A Student of the Natural World
Today is the birthday of the naturalist William Bartram.
In 1775, when he was 36 years old, William Bartram left Charleston, South Carolina, on horseback to explore the Cherokee Nation near Franklin, North Carolina.
In addition to his botanical discoveries, Bartram was a student of all aspects of the natural world. His prose was eloquent, as is evident in this passage about traveling through a terrible storm as he began to make his way up the Jore Mountains.
"It was now after noon; I approached a charming vale... Darkness gathers around, far distant thunder rolls over the trembling hills; ...all around is now still as death, ... a total inactivity and silence seems to pervade the earth; the birds afraid to utter a chirrup, ...nothing heard but the roaring of the approaching hurricane; ...now the lofty forests bend low beneath its fury,... the face of the earth is obscured by the deluge descending from the firmament, and I am deafened by the din of thunder; the tempestuous scene damps my spirits, and my horse sinks under me at the tremendous peals, as I hasten for the plain.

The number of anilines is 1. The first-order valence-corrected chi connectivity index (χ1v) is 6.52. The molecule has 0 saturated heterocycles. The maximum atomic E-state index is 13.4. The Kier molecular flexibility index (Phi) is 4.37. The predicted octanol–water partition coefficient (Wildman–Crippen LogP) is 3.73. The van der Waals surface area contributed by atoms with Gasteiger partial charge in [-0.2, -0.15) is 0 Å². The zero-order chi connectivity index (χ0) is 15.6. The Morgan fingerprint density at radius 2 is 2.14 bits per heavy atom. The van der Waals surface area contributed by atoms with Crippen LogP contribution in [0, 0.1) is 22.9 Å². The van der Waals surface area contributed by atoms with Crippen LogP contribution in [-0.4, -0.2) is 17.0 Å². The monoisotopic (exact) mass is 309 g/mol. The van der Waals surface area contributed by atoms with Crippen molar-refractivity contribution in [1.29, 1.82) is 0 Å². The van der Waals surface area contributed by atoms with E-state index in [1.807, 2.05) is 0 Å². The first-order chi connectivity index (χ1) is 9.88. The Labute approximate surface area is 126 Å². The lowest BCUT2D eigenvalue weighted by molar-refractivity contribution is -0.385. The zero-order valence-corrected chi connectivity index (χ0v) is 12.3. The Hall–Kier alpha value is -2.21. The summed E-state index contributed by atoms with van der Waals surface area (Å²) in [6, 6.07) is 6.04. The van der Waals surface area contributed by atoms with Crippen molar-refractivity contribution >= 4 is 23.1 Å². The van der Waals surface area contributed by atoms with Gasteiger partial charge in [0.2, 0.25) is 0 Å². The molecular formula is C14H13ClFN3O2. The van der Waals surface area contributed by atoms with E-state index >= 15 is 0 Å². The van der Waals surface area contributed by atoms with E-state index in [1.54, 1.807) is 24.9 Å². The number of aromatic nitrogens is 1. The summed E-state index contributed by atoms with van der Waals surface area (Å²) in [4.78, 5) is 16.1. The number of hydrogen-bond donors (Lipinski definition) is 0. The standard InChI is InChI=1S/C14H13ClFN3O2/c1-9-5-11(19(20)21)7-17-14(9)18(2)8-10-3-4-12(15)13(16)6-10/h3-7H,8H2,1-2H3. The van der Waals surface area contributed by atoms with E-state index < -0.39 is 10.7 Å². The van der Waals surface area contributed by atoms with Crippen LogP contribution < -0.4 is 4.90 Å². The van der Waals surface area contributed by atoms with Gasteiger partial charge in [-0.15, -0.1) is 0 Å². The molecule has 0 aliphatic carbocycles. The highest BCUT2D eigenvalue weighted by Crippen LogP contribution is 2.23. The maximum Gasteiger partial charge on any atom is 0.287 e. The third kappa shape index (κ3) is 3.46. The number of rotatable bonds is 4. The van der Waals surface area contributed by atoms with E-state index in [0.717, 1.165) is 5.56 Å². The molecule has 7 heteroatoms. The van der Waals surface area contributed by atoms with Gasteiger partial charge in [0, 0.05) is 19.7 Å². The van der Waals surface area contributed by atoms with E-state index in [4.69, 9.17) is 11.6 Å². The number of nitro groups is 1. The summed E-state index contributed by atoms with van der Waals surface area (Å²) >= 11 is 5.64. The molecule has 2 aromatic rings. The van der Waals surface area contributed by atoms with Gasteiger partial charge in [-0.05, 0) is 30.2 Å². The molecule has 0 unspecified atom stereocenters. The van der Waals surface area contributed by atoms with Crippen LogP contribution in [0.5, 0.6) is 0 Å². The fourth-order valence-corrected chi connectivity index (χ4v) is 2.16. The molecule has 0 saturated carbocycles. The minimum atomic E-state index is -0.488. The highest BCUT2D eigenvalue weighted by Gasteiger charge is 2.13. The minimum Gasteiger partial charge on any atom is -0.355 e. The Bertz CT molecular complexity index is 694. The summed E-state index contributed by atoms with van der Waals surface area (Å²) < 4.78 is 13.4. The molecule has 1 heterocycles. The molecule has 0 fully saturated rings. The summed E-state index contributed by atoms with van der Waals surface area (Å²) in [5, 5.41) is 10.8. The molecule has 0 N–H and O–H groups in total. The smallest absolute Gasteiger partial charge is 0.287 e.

I began to ascend the Jore Mountains, which I at length accomplished, and rested on the most elevated peak; from whence, I beheld with rapture and astonishment, a sublimely awful scene of power and magnificence, a world of mountains piled upon mountains."